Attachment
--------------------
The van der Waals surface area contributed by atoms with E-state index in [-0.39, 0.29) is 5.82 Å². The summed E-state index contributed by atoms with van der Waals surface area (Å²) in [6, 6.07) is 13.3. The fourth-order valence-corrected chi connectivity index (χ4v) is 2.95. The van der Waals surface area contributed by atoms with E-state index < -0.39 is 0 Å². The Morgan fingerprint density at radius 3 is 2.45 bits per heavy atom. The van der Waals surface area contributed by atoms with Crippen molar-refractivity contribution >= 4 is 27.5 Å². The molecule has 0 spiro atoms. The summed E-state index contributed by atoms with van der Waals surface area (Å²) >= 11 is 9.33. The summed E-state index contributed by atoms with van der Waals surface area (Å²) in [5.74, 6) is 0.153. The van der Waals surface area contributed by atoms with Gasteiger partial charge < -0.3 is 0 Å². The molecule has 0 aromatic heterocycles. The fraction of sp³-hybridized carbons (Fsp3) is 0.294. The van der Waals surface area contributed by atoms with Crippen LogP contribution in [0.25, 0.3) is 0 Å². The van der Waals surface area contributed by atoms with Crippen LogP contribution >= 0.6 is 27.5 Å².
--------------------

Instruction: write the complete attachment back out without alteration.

The van der Waals surface area contributed by atoms with E-state index in [-0.39, 0.29) is 5.82 Å². The summed E-state index contributed by atoms with van der Waals surface area (Å²) in [6, 6.07) is 13.3. The fourth-order valence-corrected chi connectivity index (χ4v) is 2.95. The van der Waals surface area contributed by atoms with E-state index < -0.39 is 0 Å². The Morgan fingerprint density at radius 3 is 2.45 bits per heavy atom. The van der Waals surface area contributed by atoms with Crippen molar-refractivity contribution >= 4 is 27.5 Å². The molecule has 0 spiro atoms. The summed E-state index contributed by atoms with van der Waals surface area (Å²) >= 11 is 9.33. The summed E-state index contributed by atoms with van der Waals surface area (Å²) in [5.74, 6) is 0.153. The van der Waals surface area contributed by atoms with Gasteiger partial charge < -0.3 is 0 Å². The molecule has 0 aromatic heterocycles. The fraction of sp³-hybridized carbons (Fsp3) is 0.294. The van der Waals surface area contributed by atoms with Crippen LogP contribution in [0.25, 0.3) is 0 Å². The van der Waals surface area contributed by atoms with Crippen LogP contribution >= 0.6 is 27.5 Å².